Yesterday was Father’s Day and what a difference it is than Mother’s Day. Mother’s Day is full of flowers, diamonds and dinner she didn’t have to cook. Then you have Father’s Day where there’s no flowers, no diamonds and most of the time dinner is cooked by Dad, himself. Now usually they are nice big steaks and he does a way better job anyway. However, if the kids decide to surprise him by going to his favorite restaurant they encourage him to get whatever he wants on the menu. Which he does because he knows his favorite people are going to pay for it with his credit card and he doesn’t mind at all.
However, when you celebrate Dad you can’t help but think about all he has done for you as you grew up. The stories of how he walked to school uphill both ways in the snow even during summer permeated my childhood. Truth be told, my dad grew up where I grew up in eastern Kentucky and there are a lot of hills there. He ran those hills all summer long mostly without shoes. So he taught me to tell great stories to my kids as grew and continue as the occasion warrants. He took me and my brother fishing at Grayson Lake when one of the coolest things happened. 20 or 30 yards out a snake was swimming along when we made a bet that Dad couldn’t hit the snake with a rock. Well not only did he hit but the rock hit the snake square on the head.
If your childhood was like my childhood you helped your dad work on the family car a lot. Replacing spark plugs, changing the oil and if you’re my age you can remember helping to adjust the headlights so they didn’t shine up at a tree instead of the road at night. Also if your childhood was like mine, your helping work on the family car was more about holding the flashlight steady. We had to put a deck on the back of the house and I was finally allowed to help. I got to hammer, haul lumber and paint. Come to think of it, this helping dad work on something wasn’t really that much fun. I take that back, it really is one of my fondest memories even if I did jam a nail into my foot jumping off.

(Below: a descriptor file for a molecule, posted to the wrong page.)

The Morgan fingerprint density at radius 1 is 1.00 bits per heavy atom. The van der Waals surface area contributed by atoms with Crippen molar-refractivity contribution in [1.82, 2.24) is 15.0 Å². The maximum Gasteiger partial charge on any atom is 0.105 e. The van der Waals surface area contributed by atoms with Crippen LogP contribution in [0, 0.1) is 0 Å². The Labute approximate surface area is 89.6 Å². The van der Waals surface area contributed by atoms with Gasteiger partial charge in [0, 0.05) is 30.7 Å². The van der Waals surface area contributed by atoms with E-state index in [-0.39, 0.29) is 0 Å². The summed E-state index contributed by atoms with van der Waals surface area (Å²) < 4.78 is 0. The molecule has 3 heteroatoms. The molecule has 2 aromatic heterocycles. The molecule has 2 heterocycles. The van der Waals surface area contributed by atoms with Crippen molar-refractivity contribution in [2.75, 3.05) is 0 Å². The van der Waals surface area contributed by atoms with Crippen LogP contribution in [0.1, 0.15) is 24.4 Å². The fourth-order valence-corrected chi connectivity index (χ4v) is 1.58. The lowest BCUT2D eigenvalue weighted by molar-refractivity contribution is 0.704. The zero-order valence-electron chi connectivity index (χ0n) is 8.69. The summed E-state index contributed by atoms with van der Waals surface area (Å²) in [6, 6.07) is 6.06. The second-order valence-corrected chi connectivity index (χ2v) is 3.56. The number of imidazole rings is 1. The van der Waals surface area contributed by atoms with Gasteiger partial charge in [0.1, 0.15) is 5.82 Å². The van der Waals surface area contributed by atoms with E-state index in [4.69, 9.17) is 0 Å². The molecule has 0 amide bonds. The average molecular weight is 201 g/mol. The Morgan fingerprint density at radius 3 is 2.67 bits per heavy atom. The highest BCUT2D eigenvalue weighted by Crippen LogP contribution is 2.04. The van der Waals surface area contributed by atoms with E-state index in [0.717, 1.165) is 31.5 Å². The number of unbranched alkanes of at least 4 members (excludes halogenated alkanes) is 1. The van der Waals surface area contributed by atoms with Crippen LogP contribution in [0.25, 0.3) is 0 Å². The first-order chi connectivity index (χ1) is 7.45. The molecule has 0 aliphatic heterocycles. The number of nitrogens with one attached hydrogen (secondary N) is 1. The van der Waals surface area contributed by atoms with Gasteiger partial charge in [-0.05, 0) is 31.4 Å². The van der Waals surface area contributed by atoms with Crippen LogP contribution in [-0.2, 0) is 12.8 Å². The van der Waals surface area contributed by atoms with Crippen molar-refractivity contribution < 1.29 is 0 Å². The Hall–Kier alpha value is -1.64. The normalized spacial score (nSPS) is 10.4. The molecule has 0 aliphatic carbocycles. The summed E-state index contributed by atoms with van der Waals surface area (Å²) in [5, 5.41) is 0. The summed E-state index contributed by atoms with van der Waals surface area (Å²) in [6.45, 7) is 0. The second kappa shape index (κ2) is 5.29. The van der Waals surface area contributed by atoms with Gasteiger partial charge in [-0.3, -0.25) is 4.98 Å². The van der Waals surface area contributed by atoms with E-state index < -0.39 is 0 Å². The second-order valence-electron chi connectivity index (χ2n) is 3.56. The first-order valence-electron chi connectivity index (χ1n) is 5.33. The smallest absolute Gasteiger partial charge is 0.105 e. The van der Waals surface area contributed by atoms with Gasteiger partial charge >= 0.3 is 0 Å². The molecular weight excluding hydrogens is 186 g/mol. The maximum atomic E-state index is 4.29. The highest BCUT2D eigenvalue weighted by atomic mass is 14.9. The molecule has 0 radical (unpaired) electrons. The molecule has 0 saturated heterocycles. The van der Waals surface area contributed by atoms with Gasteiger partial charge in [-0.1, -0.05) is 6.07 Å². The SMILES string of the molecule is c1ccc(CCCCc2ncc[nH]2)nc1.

Then there was the one thing most dads teach their boys, lead with your left. He didn’t want me picking fights or being a bully but he did want to make sure his boys knew how to handle themselves if the need arose. For me, it arose a little more than the average kid and I remembered those words, “Lead with your left.” I enjoyed this so much I joined the boys club and took up boxing but this is not what my dad intended because he knew my competitive spirit. He just wanted me to be able to handle myself, lead with my left.
One of my questions I asked my dad was why lead with the left when my right arm is dominant? The left is me weakest but it still serves a purpose. It would keep my opponent at arm’s length setting them up for the knockout punch. When you’re in a fight like this you will probably land more punches with the weakest hand but this doesn’t mean it isn’t effective. Now it won’t ever be as effective as your right hand but is still an asset in getting the job done.
In their book, Now, Discover Your Strengths, Marcus Buckingham and Donald Clifton wrote about our weakness never being our strengths. They write about us putting so much effort into our weaknesses trying to make strengths which they’ll never be. So their premise is let your weaknesses be just that and focus your attention on improving your strengths making them stronger. However, I contend and I think Buckingham & Clifton would agree, work on your weaknesses to make them stronger so they will actually accent or aid your strengths. The greatest of all boxers was nothing without leading with their left.